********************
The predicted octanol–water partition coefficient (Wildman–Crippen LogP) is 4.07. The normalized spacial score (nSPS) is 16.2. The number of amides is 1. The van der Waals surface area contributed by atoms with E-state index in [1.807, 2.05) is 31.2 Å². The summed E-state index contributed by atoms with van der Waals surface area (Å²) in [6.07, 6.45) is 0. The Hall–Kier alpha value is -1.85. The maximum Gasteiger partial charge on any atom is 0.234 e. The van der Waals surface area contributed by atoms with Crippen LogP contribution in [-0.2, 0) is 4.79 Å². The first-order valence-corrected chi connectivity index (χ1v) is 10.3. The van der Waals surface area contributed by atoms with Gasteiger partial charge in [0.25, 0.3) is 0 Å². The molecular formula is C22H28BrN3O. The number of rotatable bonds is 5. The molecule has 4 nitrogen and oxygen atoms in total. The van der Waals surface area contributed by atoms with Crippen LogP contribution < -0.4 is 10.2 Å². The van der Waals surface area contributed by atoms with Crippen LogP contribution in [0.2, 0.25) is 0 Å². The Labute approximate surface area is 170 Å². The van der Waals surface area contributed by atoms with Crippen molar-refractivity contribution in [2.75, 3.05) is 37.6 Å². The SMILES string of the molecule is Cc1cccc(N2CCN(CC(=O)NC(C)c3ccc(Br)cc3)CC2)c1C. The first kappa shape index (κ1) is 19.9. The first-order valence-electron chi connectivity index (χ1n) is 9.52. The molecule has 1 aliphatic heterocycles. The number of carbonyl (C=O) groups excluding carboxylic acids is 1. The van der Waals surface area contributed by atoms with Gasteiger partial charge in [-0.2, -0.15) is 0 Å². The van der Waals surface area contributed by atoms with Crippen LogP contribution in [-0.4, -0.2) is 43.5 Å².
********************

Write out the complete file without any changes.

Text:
The predicted octanol–water partition coefficient (Wildman–Crippen LogP) is 4.07. The normalized spacial score (nSPS) is 16.2. The number of amides is 1. The van der Waals surface area contributed by atoms with E-state index in [1.807, 2.05) is 31.2 Å². The summed E-state index contributed by atoms with van der Waals surface area (Å²) in [6.07, 6.45) is 0. The Hall–Kier alpha value is -1.85. The maximum Gasteiger partial charge on any atom is 0.234 e. The van der Waals surface area contributed by atoms with Crippen LogP contribution in [-0.2, 0) is 4.79 Å². The first-order valence-corrected chi connectivity index (χ1v) is 10.3. The van der Waals surface area contributed by atoms with Gasteiger partial charge in [0.25, 0.3) is 0 Å². The molecular formula is C22H28BrN3O. The number of rotatable bonds is 5. The molecule has 4 nitrogen and oxygen atoms in total. The van der Waals surface area contributed by atoms with Crippen LogP contribution < -0.4 is 10.2 Å². The van der Waals surface area contributed by atoms with Crippen LogP contribution in [0.2, 0.25) is 0 Å². The Labute approximate surface area is 170 Å². The van der Waals surface area contributed by atoms with Crippen molar-refractivity contribution in [2.75, 3.05) is 37.6 Å². The SMILES string of the molecule is Cc1cccc(N2CCN(CC(=O)NC(C)c3ccc(Br)cc3)CC2)c1C. The first kappa shape index (κ1) is 19.9. The first-order valence-electron chi connectivity index (χ1n) is 9.52. The molecule has 1 aliphatic heterocycles. The number of carbonyl (C=O) groups excluding carboxylic acids is 1. The van der Waals surface area contributed by atoms with Gasteiger partial charge in [-0.2, -0.15) is 0 Å². The van der Waals surface area contributed by atoms with Crippen LogP contribution in [-0.4, -0.2) is 43.5 Å².